In May of 2019, my partner and I embarked on a 2000-mile road trip to Joshua Tree, the Grand Canyon, Zion and Death Valley National Parks. It was a wonderful experience and the perfect opportunity to slow down with film. Shooting film in nature, especially 6×9 120 format, gives us more time to take in the sights and gawk at nature’s wonders.
I only took one camera: Zeiss Ikonta 521/2 with the 105mm f/4.5 Novar lens. I had only shot a single roll before the trip, in B&W no less but I was comfortable enough with it due to a recent CLA. You don’t need anything with a fancy fast lens or even a rangefinder for landscape. Compact affordable folding cameras are perfect for this use case, especially with fast film. I chose Portra 400 for its wide exposure latitude and warm palette. Even though I was using a handheld meter the film gave me a lot of piece of mind.
Life got busy and it took 5 months to finally develop all the film from the trip. In a way, it was better to wait as we got to experience our vacation all over again. Zion was definitely our favorite national park and these five frames bring back the memories from our journey.
The star trail photo was easily my favorite. It was a 6-hour exposure that was almost spoiled after sleeping through the early morning alarm. Luckily the wide exposure latitude of Portra 400 saved the day.
My keeper rate was very high from those rolls of film; much higher than anything digital or even 35mm. With only eight frames per roll, you really slow down and consider the shot before committing. On top of that, the ~46mm (135 equivalent) focal length can be a challenge with landscape.
Even though I only shot 6 rolls, I consider the photographic part of the journey a huge success.
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The light drag on the mountain shot is fantastic. Beautiful colour rendering in the image, as well. Bravo.
Lovely shots! I have a similar folding 6×9 Zeiss Ikon camera with 105mm f/3.5 Novar lens. I noticed even when shooting stopped down to f/8 or f/11 that the edges of my frames were considerably less sharp than the center. I suppose that’s to be expected with triplet lenses. Anyway, I tend to crop out the left and right edges of my frames, even if I keep the 2×3 aspect ratio. I noticed that your images in this article aren’t all the 2×3 aspect ratio. Did you crop for compositional reasons or because of the edge sharpness issue that I too am familiar with?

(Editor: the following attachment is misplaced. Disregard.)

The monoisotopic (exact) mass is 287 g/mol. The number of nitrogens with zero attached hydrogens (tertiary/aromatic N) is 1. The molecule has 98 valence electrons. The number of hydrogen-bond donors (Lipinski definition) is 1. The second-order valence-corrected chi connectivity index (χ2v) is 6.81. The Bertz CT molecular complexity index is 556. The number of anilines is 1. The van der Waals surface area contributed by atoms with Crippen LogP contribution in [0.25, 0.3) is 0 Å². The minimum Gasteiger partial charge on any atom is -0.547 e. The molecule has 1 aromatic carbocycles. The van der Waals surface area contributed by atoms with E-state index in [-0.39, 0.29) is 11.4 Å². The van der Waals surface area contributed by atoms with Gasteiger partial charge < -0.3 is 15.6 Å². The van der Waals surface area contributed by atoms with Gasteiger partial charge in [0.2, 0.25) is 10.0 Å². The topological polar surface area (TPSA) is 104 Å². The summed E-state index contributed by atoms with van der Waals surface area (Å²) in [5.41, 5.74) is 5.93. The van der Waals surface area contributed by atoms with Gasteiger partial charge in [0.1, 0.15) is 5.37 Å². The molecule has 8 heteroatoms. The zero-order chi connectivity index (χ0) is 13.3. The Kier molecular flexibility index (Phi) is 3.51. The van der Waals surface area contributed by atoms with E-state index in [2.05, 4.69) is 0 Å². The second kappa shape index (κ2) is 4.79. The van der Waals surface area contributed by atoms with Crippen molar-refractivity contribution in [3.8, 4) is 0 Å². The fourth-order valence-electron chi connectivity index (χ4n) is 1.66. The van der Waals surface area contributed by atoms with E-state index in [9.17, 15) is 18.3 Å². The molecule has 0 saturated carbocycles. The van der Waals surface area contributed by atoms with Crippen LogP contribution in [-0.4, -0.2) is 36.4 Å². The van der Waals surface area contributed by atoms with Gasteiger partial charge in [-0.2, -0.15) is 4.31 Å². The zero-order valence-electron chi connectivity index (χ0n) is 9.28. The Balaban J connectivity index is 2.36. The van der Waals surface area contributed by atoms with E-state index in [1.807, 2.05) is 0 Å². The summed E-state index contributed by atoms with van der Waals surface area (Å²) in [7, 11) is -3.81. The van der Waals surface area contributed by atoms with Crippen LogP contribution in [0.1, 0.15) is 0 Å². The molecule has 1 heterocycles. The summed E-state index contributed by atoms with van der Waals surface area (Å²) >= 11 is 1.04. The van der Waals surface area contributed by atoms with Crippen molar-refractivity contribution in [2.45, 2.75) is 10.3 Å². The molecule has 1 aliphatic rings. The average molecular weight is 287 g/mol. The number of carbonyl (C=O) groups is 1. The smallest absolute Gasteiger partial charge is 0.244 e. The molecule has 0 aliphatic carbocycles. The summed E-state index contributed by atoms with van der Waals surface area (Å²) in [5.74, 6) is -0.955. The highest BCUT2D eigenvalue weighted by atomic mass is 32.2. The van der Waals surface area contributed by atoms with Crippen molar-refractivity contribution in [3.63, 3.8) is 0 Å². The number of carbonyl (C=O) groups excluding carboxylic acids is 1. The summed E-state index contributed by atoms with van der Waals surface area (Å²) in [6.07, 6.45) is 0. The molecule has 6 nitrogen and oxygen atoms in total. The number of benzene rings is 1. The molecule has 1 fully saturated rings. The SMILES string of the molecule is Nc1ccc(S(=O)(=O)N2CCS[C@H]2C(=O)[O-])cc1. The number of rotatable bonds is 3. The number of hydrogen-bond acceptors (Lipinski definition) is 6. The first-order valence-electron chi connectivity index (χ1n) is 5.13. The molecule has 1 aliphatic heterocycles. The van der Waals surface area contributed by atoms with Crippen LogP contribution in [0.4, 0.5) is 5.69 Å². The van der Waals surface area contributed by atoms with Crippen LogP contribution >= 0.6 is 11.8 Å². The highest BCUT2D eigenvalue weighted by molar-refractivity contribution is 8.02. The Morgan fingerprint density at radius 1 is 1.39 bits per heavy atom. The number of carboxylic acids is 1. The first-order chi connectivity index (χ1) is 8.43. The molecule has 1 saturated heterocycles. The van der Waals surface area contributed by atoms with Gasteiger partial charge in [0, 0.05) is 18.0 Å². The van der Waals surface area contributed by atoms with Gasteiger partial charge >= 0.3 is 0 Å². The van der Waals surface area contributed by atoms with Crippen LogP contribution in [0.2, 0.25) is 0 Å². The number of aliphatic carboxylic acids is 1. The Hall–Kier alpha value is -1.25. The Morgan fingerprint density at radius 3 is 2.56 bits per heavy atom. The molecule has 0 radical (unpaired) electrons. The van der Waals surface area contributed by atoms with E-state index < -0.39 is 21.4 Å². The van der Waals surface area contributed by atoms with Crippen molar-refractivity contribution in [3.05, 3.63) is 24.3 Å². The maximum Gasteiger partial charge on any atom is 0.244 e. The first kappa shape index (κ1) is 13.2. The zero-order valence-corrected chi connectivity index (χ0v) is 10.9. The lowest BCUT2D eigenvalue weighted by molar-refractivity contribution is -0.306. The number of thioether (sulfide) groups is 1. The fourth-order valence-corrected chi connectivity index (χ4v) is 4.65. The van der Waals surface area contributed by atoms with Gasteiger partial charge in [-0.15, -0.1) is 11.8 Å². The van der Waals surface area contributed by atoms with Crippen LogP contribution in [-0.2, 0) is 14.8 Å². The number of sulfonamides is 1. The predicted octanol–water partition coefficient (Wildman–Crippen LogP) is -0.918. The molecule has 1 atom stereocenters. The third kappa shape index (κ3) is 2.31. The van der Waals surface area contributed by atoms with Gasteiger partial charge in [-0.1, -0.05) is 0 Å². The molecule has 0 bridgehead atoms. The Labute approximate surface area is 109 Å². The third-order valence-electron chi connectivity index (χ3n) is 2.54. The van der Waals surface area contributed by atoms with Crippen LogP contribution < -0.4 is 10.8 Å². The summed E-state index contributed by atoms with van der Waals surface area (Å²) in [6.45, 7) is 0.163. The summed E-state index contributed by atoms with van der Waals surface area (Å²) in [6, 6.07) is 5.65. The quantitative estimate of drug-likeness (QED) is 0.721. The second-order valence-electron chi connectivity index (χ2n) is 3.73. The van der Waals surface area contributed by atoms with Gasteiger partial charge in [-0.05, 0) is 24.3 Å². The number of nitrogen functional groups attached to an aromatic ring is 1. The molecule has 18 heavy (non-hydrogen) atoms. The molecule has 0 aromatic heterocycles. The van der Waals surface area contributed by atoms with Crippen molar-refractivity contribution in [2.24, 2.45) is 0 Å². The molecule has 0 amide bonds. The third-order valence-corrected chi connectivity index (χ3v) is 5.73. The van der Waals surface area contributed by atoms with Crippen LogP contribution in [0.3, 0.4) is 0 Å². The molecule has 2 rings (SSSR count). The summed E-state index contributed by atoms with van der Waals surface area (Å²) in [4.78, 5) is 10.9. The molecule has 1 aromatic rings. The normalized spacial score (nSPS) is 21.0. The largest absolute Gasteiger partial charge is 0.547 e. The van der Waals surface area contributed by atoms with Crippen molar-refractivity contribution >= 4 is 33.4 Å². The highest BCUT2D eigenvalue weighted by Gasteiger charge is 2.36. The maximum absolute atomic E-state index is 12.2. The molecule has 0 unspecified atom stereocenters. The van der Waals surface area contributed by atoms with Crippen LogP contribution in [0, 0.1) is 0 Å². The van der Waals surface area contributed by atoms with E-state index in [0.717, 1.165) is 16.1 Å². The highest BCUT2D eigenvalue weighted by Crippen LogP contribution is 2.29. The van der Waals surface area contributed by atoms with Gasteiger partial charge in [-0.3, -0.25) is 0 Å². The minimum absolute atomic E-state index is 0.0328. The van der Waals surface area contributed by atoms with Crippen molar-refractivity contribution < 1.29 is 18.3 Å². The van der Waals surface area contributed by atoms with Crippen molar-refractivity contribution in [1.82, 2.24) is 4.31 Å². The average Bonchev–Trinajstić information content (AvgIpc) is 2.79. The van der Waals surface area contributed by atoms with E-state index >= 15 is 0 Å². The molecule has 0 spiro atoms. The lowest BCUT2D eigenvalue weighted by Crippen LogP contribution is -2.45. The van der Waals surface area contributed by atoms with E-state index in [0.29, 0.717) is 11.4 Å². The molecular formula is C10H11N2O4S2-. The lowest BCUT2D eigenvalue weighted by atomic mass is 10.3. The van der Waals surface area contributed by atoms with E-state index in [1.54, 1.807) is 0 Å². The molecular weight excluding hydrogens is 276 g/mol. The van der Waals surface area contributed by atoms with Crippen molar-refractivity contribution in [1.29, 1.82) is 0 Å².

Hello Lee! Thanks for the compliments. I usually embrace the character of the lenses and only crop for composition reasons. The character is clearly evident in the long exposure image, which was shot wide open. It is difficult to frame with the viewfinders of these old folders. Especially since I have to remove my glasses to use them. So I usually end up having to crop a little when I inevitably include things I didn’t want.
I have the same (521/2) Zeiss Ikon camera with a Zeiss (not Jena) Opton Tessar 105mm f3.5 lens. I’ve shot 2 rolls with it about 5 years ago and I do not remember a single “not-to-be-shown-to-anyone” image. This has never happened to me with any other film camera! It must have something to do with this lovely camera.
Beautiful work! Thanks for sharing. Zion is a magical place. I just got a 120 film back for my Kodak Recomar 33 folding plate camera. Really excited at how great those 6×9 negatives look! Your story is inspiring!
Beautiful stuff, that star trail image is fantastic.
Beautiful images. My Zeiss folder is on the way back from repairs. This has me happy for its return.
Startrails with an Ikonta… now that is something you don’t see often, but it came out great! The other ones came out pretty good too, with lovely colors. Well done 🙂